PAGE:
So, after 3 months of waiting, in July I had my “contrast dye” scan. Again, 20 mins in the tube and then I was partially pulled out just long enough to have a needle put in my arm and some radioactive dye injected. This gave me something else to think about for the last part of the scan, like how hot and sick it made me feel! Still, no pain, no gain.
Radiologist told me that results only took 7 to 10 days which was good timing as it would mean results just before we left for 2 weeks abroad to welcome our newest grandson into the world. 6 weeks later, still no results so I left a message for the consultant’s secretary to chase. She called back and told me that he had just returned from 3 weeks holiday. He had been given the results but now wanted to discuss them to the monthly multi discipline team meeting before calling me on Thursday. My husband tells me that its probably standard practice that all results have to be consulted on by the team before being delivered to the patient and I’m sure he’s right. Hopefully. Fingers crossed.
I recently learned a new word from the BANA facebook group: SCANXIETY. Today, the day before I get the call from the consultant it totally sums up how I’m feeling.
Brave face on and fingers crossed.
How did I get to this point?
I have had a colourful and varied medical history over the years, in fact if I was ever on Mastermind, my specialist subject would be rare conditions. Having beaten Cushing’s Disease and the resultant Addison’s Disease that followed, I really thought the my share of rare conditions was over and was looking forward to retirement being relatively healthy.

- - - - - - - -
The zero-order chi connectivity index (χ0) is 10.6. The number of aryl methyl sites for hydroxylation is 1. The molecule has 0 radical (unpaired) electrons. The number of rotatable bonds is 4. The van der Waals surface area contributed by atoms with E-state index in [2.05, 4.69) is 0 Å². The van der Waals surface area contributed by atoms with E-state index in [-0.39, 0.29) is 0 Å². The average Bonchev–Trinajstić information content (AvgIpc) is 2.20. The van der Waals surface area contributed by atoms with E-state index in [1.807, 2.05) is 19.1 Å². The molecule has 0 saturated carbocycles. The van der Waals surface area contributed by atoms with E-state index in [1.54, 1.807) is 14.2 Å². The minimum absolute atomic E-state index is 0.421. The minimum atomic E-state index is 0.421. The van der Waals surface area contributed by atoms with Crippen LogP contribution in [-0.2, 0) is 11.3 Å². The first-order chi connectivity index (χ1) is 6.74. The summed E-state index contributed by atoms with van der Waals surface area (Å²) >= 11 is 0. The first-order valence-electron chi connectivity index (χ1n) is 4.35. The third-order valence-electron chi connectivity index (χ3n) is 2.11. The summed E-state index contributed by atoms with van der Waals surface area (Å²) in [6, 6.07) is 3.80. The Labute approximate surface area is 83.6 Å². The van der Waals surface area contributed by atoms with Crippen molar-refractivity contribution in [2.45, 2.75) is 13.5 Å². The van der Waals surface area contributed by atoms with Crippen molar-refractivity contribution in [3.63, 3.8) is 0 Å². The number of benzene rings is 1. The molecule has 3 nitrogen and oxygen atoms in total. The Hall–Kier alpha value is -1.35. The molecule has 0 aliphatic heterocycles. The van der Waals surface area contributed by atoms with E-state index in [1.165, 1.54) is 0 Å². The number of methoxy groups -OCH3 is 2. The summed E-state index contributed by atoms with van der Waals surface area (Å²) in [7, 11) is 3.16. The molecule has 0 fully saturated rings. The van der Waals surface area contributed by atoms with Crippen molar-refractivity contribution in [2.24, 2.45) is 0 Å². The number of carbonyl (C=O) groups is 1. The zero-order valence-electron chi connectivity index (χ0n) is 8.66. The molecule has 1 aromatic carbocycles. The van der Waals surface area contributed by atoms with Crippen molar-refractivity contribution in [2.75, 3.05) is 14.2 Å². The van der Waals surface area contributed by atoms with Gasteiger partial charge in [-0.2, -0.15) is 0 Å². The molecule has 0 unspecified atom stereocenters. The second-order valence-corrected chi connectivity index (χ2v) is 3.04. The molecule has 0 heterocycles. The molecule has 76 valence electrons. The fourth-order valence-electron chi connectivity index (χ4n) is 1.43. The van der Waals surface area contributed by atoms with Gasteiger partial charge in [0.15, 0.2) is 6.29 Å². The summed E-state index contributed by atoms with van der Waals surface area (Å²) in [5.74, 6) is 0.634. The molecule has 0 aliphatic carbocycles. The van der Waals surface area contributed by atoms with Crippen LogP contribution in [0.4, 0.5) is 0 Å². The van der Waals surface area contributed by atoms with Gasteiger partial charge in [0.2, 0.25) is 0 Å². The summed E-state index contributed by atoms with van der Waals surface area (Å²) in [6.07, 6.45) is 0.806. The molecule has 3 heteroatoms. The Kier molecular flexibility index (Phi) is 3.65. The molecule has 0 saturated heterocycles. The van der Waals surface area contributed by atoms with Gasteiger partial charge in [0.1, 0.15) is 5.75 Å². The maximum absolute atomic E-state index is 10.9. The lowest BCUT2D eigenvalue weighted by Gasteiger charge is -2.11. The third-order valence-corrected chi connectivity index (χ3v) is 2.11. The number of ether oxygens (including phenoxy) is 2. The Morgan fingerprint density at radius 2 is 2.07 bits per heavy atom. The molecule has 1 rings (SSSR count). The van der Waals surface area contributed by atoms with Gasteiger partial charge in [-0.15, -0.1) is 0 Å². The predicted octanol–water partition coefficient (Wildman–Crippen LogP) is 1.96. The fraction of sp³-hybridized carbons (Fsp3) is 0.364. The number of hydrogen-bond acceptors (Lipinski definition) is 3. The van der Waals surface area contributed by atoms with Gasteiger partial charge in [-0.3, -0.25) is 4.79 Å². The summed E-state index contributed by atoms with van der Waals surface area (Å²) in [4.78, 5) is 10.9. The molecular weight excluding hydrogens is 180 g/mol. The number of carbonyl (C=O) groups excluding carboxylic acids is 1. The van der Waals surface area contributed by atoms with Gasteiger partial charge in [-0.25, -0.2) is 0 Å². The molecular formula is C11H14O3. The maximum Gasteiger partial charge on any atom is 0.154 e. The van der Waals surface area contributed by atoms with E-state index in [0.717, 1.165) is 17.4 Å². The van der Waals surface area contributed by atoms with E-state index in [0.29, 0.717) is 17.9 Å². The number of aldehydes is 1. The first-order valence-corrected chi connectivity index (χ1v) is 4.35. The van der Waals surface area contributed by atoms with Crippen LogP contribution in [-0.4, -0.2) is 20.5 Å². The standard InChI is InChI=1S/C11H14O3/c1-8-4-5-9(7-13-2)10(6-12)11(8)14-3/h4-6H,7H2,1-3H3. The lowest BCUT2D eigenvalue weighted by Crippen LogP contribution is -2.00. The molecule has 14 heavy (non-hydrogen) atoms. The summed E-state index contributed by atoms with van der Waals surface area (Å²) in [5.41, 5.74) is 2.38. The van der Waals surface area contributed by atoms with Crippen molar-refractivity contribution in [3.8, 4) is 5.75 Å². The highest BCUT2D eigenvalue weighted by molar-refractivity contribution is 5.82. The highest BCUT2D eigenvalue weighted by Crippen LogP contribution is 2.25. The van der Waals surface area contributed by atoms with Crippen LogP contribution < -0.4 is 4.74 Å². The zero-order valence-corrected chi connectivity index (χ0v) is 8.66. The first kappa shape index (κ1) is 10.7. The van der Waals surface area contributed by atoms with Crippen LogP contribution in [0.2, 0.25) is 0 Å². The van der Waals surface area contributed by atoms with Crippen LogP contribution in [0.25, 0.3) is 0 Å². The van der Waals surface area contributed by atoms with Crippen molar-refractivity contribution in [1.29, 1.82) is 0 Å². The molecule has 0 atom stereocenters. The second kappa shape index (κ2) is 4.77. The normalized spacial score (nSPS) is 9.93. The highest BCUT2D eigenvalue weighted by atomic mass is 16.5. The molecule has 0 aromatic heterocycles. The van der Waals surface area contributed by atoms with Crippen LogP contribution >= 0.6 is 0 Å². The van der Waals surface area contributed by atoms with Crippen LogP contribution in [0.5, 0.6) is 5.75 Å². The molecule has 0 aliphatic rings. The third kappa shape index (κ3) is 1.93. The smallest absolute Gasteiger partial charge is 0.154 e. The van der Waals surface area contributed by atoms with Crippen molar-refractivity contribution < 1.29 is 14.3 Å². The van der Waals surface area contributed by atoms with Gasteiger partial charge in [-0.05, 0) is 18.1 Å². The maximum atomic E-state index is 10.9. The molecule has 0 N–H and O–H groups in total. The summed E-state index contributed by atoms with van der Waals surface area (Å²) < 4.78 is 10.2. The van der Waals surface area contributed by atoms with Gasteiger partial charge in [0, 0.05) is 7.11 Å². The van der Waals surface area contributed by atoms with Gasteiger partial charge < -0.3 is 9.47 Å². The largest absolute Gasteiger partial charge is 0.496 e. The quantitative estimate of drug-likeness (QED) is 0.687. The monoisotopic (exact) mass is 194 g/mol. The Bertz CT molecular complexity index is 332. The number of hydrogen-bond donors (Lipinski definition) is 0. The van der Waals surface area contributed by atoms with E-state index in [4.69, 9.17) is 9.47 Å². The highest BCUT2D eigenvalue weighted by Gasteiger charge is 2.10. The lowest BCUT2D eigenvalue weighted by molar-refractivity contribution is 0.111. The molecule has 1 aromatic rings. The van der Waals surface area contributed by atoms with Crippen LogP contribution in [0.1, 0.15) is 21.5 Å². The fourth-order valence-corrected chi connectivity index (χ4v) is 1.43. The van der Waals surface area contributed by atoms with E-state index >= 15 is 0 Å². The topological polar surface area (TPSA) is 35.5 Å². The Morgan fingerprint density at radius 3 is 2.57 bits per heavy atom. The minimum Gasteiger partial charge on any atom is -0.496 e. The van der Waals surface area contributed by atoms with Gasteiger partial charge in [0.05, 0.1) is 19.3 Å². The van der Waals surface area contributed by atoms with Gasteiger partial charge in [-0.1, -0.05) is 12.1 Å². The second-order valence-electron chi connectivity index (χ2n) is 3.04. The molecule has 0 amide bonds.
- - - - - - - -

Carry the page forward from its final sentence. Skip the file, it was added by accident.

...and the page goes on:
I am using this platform as a self help therapy and a place to put down my feelings, thoughts and emotions. I’m hoping it well help me as a I go along this new medical journey and in the process, if it helps one other person, then this is a bonus.
I had noticed increasing deafness in my left ear and having recently had a sight test and noticed that Specsavers also do hearing tests, I asked if I could book one. Apparently it has to come as a request from your GP. I was worried about wasting my GP’s time with something so trivial, so I waited until I had another reason to go some weeks later and mentioned it as an afterthought. He looked in my ears and could see no obvious signs and said that I would need to go to my local hospital for a hearing test. When I asked why not Specsavers, he told me that guidelines say that a hospital test was needed when its single sided hearing loss.
I immediately thought that this would all be a waste of time, it was probable due to getting old, (I’m turning 60 next birthday), but went anyway, The tests showed significant hearing loss in just the left ear, but good news, I had almost perfect hearing in the right ear. All good then?
No, apparently. I was then told that I would need an MRI. All this for a bit of hearing loss? Bit of a hammer to crack a walnut, I thought.